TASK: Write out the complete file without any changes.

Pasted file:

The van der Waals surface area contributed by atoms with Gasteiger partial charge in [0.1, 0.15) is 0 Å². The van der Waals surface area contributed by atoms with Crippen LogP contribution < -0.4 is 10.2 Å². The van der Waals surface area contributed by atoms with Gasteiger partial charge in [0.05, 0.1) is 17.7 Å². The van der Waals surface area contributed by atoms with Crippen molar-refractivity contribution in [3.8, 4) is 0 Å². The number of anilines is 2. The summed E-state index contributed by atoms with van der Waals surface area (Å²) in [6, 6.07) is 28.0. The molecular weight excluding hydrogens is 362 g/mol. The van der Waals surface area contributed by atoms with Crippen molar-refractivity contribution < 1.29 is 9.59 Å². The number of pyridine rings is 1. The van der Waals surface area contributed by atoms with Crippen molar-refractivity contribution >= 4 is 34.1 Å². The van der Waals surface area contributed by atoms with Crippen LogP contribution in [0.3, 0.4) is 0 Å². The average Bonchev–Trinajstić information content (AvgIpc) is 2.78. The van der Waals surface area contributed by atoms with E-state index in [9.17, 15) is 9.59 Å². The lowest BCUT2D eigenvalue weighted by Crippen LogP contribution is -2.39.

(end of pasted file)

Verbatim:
The van der Waals surface area contributed by atoms with Gasteiger partial charge in [0.1, 0.15) is 0 Å². The van der Waals surface area contributed by atoms with Crippen LogP contribution < -0.4 is 10.2 Å². The van der Waals surface area contributed by atoms with Gasteiger partial charge in [0.05, 0.1) is 17.7 Å². The van der Waals surface area contributed by atoms with Crippen molar-refractivity contribution in [3.8, 4) is 0 Å². The number of anilines is 2. The summed E-state index contributed by atoms with van der Waals surface area (Å²) in [6, 6.07) is 28.0. The molecular weight excluding hydrogens is 362 g/mol. The van der Waals surface area contributed by atoms with Crippen molar-refractivity contribution < 1.29 is 9.59 Å². The number of pyridine rings is 1. The van der Waals surface area contributed by atoms with Crippen molar-refractivity contribution >= 4 is 34.1 Å². The van der Waals surface area contributed by atoms with Crippen LogP contribution in [0.3, 0.4) is 0 Å². The average Bonchev–Trinajstić information content (AvgIpc) is 2.78. The van der Waals surface area contributed by atoms with E-state index in [9.17, 15) is 9.59 Å². The lowest BCUT2D eigenvalue weighted by Crippen LogP contribution is -2.39.